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I'm using python 2.4 unfortunately (not by choice) so none of the wonderful things added in 2.5 (such as functools) can help me

I want to wrap a function, but make it so that when you do help(wrapper) it appears to be the function that it wraps

I've partially achieved this by doing

def a():
    """a's docstring"""

def wrapper():
wrapper.func_name = a.func_name #or should this use __name__ ?
wrapper.func_doc = a.func_doc #or should this use __doc__ ?

Now doing help(wrapper) displays a for the function name and a's docstring. Besides feeling hacky, this doesn't cover the function parameters in a case such as:

def b(x, y, z): 
    return a+b+c #or whatever

def wrapper(*args, **kwargs):
    #do something with the arguments
    return b(*args **kwargs)

help(wrapper) causes this to appear as b(*args, **kwargs) which isn't what I want, obviously. There doesn't seem to be any attribute in dir(a) that can help me unless it's nested somewhere.

EDIT: if you can use pypi, look at the decorator module which helps with this.

share|improve this question
Yes, you should use __name__ and __doc__. –  katrielalex Dec 28 '12 at 20:09
by the way, anyone reading this. I think Decorator.decorator can fix this, too bad I'm using python2.4 -_- –  Ryan Haining Jan 24 '13 at 19:27

1 Answer 1

up vote 4 down vote accepted

Use functools.wraps.

Note that it doesn't fake out the argument specification. You probably could do that (using inspect.getargspec to work out the argument specification of foo and then hacking bar), but it's not conventional.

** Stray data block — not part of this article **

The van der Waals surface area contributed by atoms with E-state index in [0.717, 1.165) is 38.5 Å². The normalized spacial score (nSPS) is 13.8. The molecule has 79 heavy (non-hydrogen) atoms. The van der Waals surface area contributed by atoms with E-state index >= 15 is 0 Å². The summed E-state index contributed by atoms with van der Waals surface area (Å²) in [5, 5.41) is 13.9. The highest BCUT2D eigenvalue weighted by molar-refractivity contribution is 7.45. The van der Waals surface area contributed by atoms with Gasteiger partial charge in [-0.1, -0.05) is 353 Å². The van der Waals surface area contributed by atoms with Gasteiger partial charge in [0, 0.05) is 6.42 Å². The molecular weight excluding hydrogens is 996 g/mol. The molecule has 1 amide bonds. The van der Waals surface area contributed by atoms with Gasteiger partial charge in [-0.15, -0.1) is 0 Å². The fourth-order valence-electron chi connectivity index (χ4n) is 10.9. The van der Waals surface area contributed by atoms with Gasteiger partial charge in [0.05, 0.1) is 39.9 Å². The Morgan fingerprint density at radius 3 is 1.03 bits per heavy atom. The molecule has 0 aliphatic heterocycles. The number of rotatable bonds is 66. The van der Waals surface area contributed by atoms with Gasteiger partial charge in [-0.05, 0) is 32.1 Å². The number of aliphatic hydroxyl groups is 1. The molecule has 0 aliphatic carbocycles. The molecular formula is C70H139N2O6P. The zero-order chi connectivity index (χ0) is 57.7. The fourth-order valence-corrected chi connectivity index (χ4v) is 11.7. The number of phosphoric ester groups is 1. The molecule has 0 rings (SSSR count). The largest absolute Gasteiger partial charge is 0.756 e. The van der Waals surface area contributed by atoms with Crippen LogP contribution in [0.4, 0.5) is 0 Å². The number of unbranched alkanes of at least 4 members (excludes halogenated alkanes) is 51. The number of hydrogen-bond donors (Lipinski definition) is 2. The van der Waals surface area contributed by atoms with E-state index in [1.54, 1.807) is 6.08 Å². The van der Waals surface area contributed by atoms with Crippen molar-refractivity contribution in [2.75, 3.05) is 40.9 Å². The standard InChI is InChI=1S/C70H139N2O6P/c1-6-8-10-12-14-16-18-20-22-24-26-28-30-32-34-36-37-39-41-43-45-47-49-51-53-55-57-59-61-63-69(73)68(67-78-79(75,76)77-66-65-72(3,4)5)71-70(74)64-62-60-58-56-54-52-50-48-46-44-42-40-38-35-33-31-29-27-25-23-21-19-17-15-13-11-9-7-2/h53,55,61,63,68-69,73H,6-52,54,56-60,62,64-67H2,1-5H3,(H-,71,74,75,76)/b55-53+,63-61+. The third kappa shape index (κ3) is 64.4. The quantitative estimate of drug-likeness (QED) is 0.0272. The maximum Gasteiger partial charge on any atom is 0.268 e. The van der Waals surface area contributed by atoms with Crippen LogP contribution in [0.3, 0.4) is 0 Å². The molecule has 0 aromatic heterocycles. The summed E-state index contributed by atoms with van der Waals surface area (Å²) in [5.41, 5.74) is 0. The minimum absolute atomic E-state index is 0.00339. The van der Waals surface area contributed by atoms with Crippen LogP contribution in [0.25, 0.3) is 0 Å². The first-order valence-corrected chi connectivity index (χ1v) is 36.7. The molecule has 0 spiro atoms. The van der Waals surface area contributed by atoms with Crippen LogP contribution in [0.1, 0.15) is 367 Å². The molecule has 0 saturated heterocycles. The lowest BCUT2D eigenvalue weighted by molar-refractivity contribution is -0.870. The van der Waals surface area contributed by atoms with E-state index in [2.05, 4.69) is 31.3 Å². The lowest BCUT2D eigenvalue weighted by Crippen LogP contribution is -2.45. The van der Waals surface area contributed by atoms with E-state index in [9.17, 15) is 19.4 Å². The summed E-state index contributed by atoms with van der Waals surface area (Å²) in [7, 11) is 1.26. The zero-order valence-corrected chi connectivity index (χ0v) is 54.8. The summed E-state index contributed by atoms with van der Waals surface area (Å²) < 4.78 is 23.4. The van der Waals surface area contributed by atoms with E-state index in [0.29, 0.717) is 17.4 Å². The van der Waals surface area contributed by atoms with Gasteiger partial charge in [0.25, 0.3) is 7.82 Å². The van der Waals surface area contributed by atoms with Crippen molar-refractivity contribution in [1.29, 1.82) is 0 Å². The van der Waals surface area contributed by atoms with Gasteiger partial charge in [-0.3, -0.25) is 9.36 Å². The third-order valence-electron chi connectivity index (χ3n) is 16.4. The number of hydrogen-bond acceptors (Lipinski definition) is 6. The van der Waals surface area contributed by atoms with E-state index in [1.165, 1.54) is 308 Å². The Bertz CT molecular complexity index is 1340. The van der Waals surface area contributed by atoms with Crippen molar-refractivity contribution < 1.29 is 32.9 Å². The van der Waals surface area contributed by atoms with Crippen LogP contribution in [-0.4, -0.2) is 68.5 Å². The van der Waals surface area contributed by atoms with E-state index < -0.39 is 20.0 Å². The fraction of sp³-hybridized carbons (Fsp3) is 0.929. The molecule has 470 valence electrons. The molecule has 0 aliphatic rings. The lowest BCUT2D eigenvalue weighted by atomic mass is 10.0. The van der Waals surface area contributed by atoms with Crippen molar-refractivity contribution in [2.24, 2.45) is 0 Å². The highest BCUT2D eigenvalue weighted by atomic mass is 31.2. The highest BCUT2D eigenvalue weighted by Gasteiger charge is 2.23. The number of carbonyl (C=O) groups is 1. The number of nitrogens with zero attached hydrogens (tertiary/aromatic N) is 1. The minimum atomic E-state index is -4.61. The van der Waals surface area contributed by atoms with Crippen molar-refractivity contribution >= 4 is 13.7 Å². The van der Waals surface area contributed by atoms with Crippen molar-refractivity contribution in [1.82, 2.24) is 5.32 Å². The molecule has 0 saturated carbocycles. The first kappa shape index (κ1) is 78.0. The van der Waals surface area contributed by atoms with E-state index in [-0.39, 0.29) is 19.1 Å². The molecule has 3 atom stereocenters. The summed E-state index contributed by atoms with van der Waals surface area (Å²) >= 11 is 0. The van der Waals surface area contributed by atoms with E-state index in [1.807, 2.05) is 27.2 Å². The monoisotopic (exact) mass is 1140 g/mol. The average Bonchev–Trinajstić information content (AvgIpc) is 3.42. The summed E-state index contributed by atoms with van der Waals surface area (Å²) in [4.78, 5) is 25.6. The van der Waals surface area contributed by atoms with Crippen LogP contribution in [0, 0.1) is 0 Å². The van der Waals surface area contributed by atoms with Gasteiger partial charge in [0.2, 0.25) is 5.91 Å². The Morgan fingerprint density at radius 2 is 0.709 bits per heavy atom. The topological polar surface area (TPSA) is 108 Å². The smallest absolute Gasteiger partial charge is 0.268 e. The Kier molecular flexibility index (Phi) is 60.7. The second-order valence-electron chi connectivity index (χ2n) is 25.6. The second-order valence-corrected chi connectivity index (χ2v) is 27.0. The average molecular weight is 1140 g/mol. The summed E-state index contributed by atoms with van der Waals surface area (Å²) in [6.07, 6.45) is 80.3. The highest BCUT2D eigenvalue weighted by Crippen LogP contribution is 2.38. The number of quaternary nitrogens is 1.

EDIT: Since you're using Python 2.4, you'll have to re-implement the functionality of functools.wraps. Fortunately it is actually pretty simple; it just copies over the attributes __module__, __name__ and __doc__, and then updates the wrapper's __dict__ with the wrapped function's __dict__. So you could do:

WRAPPER_ASSIGNMENTS = ('__module__', '__name__', '__doc__')
WRAPPER_UPDATES = ('__dict__',)

def update_wrapper(wrapper,
                   assigned = WRAPPER_ASSIGNMENTS,
                   updated = WRAPPER_UPDATES):
    for attr in assigned:
        setattr(wrapper, attr, getattr(wrapped, attr))
    for attr in updated:
        getattr(wrapper, attr).update(getattr(wrapped, attr, {}))
    # Return the wrapper so this can be used as a decorator via partial()
    return wrapper

def wraps(wrapped,
          assigned = WRAPPER_ASSIGNMENTS,
          updated = WRAPPER_UPDATES):
    return partial(update_wrapper, wrapped=wrapped,
                   assigned=assigned, updated=updated)

(FYI this is the actual source code of functools.wraps.)

share|improve this answer
This would be alright if I didn't have to use python2.4 haha. I should've mentioned that –  Ryan Haining Dec 28 '12 at 19:56
@xhainingx you'll have to look at the source code for wraps, then, and re-implement it yourself. Or, much better, upgrade to a non-obsolete Python version. –  katrielalex Dec 28 '12 at 19:59
I would gladly do that if it were up to me. Legacy systems, dude –  Ryan Haining Dec 28 '12 at 20:00
The functools source code is at hg.python.org/cpython/file/5ef49659935f/Lib/functools.py if you want to make your own implementation. –  Blair Dec 28 '12 at 20:04
So that with the source for partial will do the first part, but it doesn't look like that'll cover the arguments. Which is still my main issue. –  Ryan Haining Dec 28 '12 at 20:27

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